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Shaken not stirred: the story of Fukuju Sake

Even a massive earthquake could not destroy Fukuju’s dynamism, with the historic sake brewery emerging as a stronger business following a catastrophe just over 25 years ago. Patrick Schmitt MW reports on this remarkable operator.

What are the ingredients for a great drinks brand? It’s a big question that would yield a range of responses from even the most experienced marketers, but certain traits are common to famous names, whatever the category. Among these is a long history, coupled to a relevant positioning today, and a quality product, with hard to replicate facets. One could add to that a constant desire to improve, and, as part of this, an ability to overcome setbacks, even catastrophes, while strengthening the offer.

This is true of a range of established labels in wines and spirits, Champagnes and beers, and it’s also the case in Japan, where a famous name in sake has secured a powerful position through centuries of excellence, but also its brave response to adversity, and its forward-thinking approach to changing times.

Fukuju was founded in 1751

To consider the former first, the issue of history, this business has existed for 270 years. Called Fukuju, the sake brewery and brand was founded in 1751, taking its name from one of the Seven Lucky Gods in Japanese mythology, Fukurokuju. With fuku meaning ‘happiness’, roku, ‘wealth’, and ju, ‘longevity’, the sake brand has always been linked to moments of celebration.

Fukuju was established in the village of Nada, near the port of Kobe, the leading area for sake production in Japan. The location is important, because Nada is one of the great sources of sake, due to an ideal combination of climate, topography, soils and water in this part of Japan. Fukuju, lying below the Rokko Mountain range, has a bountiful access to exceptional natural water, which is low in iron, but rich in minerals, which the brewery blends with different types of more neutral water to create the ideal combination for a refined style of sake – in simple terms, Sake is made from water and rice, with the help of yeast and koji: the latter are used to convert rice starches into sugar, which is then consumed by yeast to create alcohol, just like any wine.

The natural waters used for Fukuju are rich in minerals

But these mountains are not only valued for the waters they yield. With a rich soil and the right weather conditions, this is also an ideal place to grow the best type of rice for sake, which is called Yamadanishiki. But that’s not all. The topography of Rokko also brings cooling winds to Nada, which ensures that Fukuju sakes ferment slowly. This in turn, ensures that the resulting sake is smooth.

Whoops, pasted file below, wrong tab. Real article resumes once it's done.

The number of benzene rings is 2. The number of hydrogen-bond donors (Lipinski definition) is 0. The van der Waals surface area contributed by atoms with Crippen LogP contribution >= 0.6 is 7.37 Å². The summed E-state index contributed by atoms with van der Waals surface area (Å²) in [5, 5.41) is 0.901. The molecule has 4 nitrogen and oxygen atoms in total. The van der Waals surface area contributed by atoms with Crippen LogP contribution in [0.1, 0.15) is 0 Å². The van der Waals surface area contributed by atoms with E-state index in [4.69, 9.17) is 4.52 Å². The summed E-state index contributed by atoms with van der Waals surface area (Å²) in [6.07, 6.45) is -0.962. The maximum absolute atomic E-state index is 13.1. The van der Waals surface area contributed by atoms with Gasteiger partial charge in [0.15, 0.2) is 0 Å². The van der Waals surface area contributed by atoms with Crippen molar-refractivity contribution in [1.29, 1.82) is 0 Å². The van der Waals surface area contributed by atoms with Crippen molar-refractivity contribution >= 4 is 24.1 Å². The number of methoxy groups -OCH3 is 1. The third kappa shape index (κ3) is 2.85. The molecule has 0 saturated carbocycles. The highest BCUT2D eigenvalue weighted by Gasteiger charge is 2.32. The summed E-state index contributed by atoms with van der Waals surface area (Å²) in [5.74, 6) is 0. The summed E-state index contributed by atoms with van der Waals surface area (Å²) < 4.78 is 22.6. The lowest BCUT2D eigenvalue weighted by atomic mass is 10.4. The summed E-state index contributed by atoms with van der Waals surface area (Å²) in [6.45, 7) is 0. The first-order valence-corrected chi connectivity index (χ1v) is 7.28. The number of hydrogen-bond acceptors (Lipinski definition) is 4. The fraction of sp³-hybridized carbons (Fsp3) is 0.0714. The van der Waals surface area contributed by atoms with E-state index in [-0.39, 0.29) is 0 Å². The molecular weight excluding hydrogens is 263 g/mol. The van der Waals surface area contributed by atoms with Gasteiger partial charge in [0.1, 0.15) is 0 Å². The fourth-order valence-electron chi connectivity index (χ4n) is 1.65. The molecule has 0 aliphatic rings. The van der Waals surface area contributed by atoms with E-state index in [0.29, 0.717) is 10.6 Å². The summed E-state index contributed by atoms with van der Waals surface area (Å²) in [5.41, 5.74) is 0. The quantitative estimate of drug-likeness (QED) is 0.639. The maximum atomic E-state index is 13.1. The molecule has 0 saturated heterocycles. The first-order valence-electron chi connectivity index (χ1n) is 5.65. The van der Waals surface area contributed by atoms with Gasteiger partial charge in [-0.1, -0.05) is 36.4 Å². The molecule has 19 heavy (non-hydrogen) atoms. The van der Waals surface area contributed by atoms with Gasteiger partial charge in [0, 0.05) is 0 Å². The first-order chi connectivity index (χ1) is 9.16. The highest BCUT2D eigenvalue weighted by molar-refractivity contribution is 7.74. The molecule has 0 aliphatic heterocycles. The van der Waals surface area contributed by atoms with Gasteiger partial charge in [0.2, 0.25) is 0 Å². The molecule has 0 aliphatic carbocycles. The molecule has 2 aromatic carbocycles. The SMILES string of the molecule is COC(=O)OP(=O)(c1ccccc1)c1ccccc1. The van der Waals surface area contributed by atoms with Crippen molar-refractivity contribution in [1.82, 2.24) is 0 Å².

While the excellent natural conditions of Nada, harnessed for almost 300 years by Fukuju, is one reason why this sake is revered today, it takes more than consistent focus on quality to ensure long-standing success. In fact, part of the sake’s fame today stems from Fukuju’s response to a major natural disaster almost exactly 26 years ago. This was because on 17 January 1995, a 7.3 magnitude earthquake struck the Hyōgo Prefecture, home to the Kobe port and village of Nada, destroying much of the village, including the Fukuju brewery in its entirety.

Fukuju’s restaurant

Thankfully, no-one was hurt, and Fukuju set about the task of planning a re-build. However, with the market for sake down from a high-point in the 70s, Fukuju decided to create a more diversified business, which would focus on premium sake, while providing customers with more than just a high-quality drink – the new brewery would not simply be a modernised replica of the old, but incorporate an events and tasting area, as well as a restaurant. Such additional elements to the business would not only mean taking Fukuju in new directions, but also bring it closer to the end consumer – 150,000 now visit the brewery each year.

Although visitor centres are now a common additional element for any major drinks brand, Fukuju was far-sighted, adding this to their offer almost a quarter of a century ago, ensuring that today, it is a major tourist attraction in the area. Over the past 25 years it has educated countless people about the sake-making process, while raising last awareness for the Fukuju brand.

Fukuju CEO Takenosuke Yasufuku

As for the sake itself, the re-focus on the top-end expressions, Daiginjo and Junmai Ginjo, has been key to Fujuku’s strength today, and also brought about greater familial involvement in the brewery’s operations. Today, Fukuju is run by the 13th generation of the brewery’s founding family, with Takenosuke Yasufuku taking charge of sake production, and his younger brother, Hironobu Kubota, dealing with the visitor attractions. The family have also taught themselves and their key employees the art of sake making, ensuring they are able to make a world-class product without undue reliance on a single Toji, or brew master. Technology has also helped, with, since 2006, Fukuju replacing long overnight shifts with technology-based precision temperature control and water circulation monitoring.